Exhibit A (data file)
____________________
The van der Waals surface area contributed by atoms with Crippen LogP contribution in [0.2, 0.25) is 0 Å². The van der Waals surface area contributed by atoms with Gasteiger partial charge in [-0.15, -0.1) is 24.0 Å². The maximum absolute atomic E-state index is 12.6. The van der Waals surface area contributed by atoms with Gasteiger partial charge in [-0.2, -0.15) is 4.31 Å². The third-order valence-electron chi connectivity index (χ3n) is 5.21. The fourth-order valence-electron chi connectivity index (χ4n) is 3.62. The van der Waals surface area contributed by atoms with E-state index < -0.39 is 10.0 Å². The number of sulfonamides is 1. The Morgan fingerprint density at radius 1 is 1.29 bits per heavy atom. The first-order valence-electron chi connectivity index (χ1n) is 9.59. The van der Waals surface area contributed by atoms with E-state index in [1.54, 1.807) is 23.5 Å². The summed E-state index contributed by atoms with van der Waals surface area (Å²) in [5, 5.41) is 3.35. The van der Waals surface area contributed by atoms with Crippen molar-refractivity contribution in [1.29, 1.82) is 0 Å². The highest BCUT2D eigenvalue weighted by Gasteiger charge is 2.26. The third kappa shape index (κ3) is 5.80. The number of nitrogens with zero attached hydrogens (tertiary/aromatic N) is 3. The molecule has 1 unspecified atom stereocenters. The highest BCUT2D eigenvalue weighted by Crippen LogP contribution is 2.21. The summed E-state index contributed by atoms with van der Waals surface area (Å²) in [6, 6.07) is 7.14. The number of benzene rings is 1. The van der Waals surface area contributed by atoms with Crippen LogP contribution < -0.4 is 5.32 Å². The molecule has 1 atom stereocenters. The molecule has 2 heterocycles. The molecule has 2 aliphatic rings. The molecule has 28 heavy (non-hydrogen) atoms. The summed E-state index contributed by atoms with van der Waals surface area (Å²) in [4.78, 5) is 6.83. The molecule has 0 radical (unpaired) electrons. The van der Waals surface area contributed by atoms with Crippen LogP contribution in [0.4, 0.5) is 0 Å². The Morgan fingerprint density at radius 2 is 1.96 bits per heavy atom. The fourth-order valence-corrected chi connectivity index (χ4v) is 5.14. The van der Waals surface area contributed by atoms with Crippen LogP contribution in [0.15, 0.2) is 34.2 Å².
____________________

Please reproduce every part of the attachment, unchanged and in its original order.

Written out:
The van der Waals surface area contributed by atoms with Crippen LogP contribution in [0.2, 0.25) is 0 Å². The van der Waals surface area contributed by atoms with Gasteiger partial charge in [-0.15, -0.1) is 24.0 Å². The maximum absolute atomic E-state index is 12.6. The van der Waals surface area contributed by atoms with Gasteiger partial charge in [-0.2, -0.15) is 4.31 Å². The third-order valence-electron chi connectivity index (χ3n) is 5.21. The fourth-order valence-electron chi connectivity index (χ4n) is 3.62. The van der Waals surface area contributed by atoms with E-state index < -0.39 is 10.0 Å². The number of sulfonamides is 1. The Morgan fingerprint density at radius 1 is 1.29 bits per heavy atom. The first-order valence-electron chi connectivity index (χ1n) is 9.59. The van der Waals surface area contributed by atoms with E-state index in [1.54, 1.807) is 23.5 Å². The summed E-state index contributed by atoms with van der Waals surface area (Å²) in [5, 5.41) is 3.35. The van der Waals surface area contributed by atoms with Crippen molar-refractivity contribution in [1.29, 1.82) is 0 Å². The highest BCUT2D eigenvalue weighted by Gasteiger charge is 2.26. The third kappa shape index (κ3) is 5.80. The number of nitrogens with zero attached hydrogens (tertiary/aromatic N) is 3. The molecule has 1 unspecified atom stereocenters. The highest BCUT2D eigenvalue weighted by Crippen LogP contribution is 2.21. The summed E-state index contributed by atoms with van der Waals surface area (Å²) in [6, 6.07) is 7.14. The number of benzene rings is 1. The van der Waals surface area contributed by atoms with Crippen LogP contribution < -0.4 is 5.32 Å². The molecule has 1 atom stereocenters. The molecule has 2 heterocycles. The molecule has 2 aliphatic rings. The molecule has 28 heavy (non-hydrogen) atoms. The summed E-state index contributed by atoms with van der Waals surface area (Å²) in [4.78, 5) is 6.83. The molecule has 0 radical (unpaired) electrons. The van der Waals surface area contributed by atoms with Crippen LogP contribution in [0.4, 0.5) is 0 Å². The Morgan fingerprint density at radius 2 is 1.96 bits per heavy atom. The fourth-order valence-corrected chi connectivity index (χ4v) is 5.14. The van der Waals surface area contributed by atoms with Crippen LogP contribution in [0.15, 0.2) is 34.2 Å².